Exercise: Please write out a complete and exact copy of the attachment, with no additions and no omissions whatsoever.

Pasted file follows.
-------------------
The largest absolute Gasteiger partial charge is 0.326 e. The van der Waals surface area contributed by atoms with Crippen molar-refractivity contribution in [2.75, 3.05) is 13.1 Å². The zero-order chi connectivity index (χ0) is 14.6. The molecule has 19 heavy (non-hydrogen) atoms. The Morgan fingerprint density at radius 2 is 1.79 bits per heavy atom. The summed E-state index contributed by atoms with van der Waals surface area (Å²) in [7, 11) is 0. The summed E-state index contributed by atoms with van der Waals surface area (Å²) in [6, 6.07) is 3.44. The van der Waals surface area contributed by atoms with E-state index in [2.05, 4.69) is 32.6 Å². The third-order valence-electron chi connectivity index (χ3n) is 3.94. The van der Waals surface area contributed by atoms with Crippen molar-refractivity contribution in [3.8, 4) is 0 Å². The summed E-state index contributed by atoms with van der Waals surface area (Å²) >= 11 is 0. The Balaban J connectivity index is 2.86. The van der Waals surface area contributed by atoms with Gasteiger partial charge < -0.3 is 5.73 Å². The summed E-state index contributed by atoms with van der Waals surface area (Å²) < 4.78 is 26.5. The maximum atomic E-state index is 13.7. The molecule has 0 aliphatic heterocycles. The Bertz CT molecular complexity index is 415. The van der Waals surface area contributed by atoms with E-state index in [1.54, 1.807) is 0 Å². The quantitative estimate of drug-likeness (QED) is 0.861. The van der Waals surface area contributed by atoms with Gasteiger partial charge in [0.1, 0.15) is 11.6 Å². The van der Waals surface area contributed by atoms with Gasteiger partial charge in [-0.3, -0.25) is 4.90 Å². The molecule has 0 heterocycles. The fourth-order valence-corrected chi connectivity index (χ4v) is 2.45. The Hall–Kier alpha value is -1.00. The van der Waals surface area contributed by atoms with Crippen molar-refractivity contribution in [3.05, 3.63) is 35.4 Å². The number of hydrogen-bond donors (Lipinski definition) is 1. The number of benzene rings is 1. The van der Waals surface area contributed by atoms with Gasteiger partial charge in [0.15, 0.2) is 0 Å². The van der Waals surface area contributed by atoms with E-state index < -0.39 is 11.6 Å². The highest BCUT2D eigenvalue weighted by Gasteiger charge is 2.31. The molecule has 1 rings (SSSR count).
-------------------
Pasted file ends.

The largest absolute Gasteiger partial charge is 0.326 e. The van der Waals surface area contributed by atoms with Crippen molar-refractivity contribution in [2.75, 3.05) is 13.1 Å². The zero-order chi connectivity index (χ0) is 14.6. The molecule has 19 heavy (non-hydrogen) atoms. The Morgan fingerprint density at radius 2 is 1.79 bits per heavy atom. The summed E-state index contributed by atoms with van der Waals surface area (Å²) in [7, 11) is 0. The summed E-state index contributed by atoms with van der Waals surface area (Å²) in [6, 6.07) is 3.44. The van der Waals surface area contributed by atoms with E-state index in [2.05, 4.69) is 32.6 Å². The third-order valence-electron chi connectivity index (χ3n) is 3.94. The van der Waals surface area contributed by atoms with Crippen molar-refractivity contribution in [3.8, 4) is 0 Å². The summed E-state index contributed by atoms with van der Waals surface area (Å²) >= 11 is 0. The Balaban J connectivity index is 2.86. The van der Waals surface area contributed by atoms with Gasteiger partial charge < -0.3 is 5.73 Å². The summed E-state index contributed by atoms with van der Waals surface area (Å²) < 4.78 is 26.5. The maximum atomic E-state index is 13.7. The molecule has 0 aliphatic heterocycles. The Bertz CT molecular complexity index is 415. The van der Waals surface area contributed by atoms with E-state index in [1.54, 1.807) is 0 Å². The quantitative estimate of drug-likeness (QED) is 0.861. The van der Waals surface area contributed by atoms with Gasteiger partial charge in [0.1, 0.15) is 11.6 Å². The van der Waals surface area contributed by atoms with Gasteiger partial charge in [-0.3, -0.25) is 4.90 Å². The molecule has 0 heterocycles. The fourth-order valence-corrected chi connectivity index (χ4v) is 2.45. The Hall–Kier alpha value is -1.00. The van der Waals surface area contributed by atoms with Crippen molar-refractivity contribution in [3.05, 3.63) is 35.4 Å². The number of hydrogen-bond donors (Lipinski definition) is 1. The number of benzene rings is 1. The van der Waals surface area contributed by atoms with Gasteiger partial charge in [0.15, 0.2) is 0 Å². The van der Waals surface area contributed by atoms with E-state index < -0.39 is 11.6 Å². The highest BCUT2D eigenvalue weighted by Gasteiger charge is 2.31. The molecule has 1 rings (SSSR count).